The old saying goes "A watched pot will never boil", but when it comes to the atmosphere, peer away!
Some very cold, unstable air moved in behind the big storm Monday morning, and that made for some spectacular cloud formations this week.
Since warm air rises, when cold air moves in to the upper atmosphere, it makes it easier for a warm parcel of air to rise farther since it remains relatively warmer for a longer period of time. That's the main engine behind those tall thunderous clouds. (The "anvil" that you see is when the rising air finally reaches a level where the temperature of the air is about equal to that of the parcel.)
Around here, our strongest thunderstorms will get up to 15,000-20,000 feet tall. In the Midwest, they call that a speed bump as routine spring thunderstorms get into the 30,000-40,000 range and severe storms can even get up as high as 60,000-70,000 feet tall!
That's a testament to their ability to get much greater temperature differences in the atmosphere there. When you get very warm, Gulf of Mexico-borne air on the surface and some Canadian arctic air moving in aloft, that allows a warm parcel to really zoom, zoom, zoom up to such lofty heights. But for us, being so close to the Pacific Ocean is a great moderating effect that keeps thunderstorms rare and those that do form relatively puny compared to back East.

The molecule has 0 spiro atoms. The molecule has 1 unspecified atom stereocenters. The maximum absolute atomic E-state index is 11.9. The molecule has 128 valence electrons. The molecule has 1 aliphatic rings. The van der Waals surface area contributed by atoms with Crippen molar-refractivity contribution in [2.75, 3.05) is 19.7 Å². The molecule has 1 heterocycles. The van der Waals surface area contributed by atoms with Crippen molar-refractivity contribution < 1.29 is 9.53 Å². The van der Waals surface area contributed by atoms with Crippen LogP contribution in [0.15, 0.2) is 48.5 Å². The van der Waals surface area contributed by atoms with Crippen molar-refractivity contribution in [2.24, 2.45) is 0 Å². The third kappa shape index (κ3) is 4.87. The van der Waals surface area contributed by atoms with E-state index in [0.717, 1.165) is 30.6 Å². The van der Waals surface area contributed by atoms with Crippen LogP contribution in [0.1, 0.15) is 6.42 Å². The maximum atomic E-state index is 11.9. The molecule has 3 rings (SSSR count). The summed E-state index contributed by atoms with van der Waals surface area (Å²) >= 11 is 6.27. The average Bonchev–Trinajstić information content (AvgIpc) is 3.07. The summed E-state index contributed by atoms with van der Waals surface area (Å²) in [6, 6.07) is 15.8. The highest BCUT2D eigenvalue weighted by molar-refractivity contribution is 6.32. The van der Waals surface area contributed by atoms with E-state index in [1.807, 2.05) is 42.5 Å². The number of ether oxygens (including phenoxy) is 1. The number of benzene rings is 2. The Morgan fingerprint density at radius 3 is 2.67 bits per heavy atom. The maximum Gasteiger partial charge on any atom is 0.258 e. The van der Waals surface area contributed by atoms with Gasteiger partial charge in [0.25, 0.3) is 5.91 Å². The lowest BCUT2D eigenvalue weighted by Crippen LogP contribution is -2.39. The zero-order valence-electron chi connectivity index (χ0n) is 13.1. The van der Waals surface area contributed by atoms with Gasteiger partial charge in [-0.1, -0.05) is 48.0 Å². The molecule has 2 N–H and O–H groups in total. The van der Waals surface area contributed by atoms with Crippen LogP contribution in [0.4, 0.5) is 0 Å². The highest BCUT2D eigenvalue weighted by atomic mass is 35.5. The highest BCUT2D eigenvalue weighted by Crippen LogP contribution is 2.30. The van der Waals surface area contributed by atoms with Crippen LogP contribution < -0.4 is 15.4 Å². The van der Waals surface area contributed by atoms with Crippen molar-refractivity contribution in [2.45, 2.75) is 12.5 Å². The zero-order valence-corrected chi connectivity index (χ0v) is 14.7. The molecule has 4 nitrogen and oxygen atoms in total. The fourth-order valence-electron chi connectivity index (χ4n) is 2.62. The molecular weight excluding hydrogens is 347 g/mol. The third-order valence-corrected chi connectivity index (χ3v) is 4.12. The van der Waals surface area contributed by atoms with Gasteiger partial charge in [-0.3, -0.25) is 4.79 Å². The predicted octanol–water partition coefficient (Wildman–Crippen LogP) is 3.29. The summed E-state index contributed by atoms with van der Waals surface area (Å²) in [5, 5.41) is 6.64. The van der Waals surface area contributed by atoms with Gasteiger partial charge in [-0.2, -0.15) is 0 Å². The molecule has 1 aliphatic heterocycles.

But that's not to say ours aren't pretty. Here are some photos captured Wednesday by area photographers that submitted them to our YouNews section, plus some time lapse videos of the bubbling clouds:
Camano Island from YouNews user: Camelot7117
Arlington from Maryellens1:
Camano Island from leonkim
Marysville from mckeon1946
Monroe sky on fire taken from Frylands Elementary by randyraybrown
And here are the time lapse videos: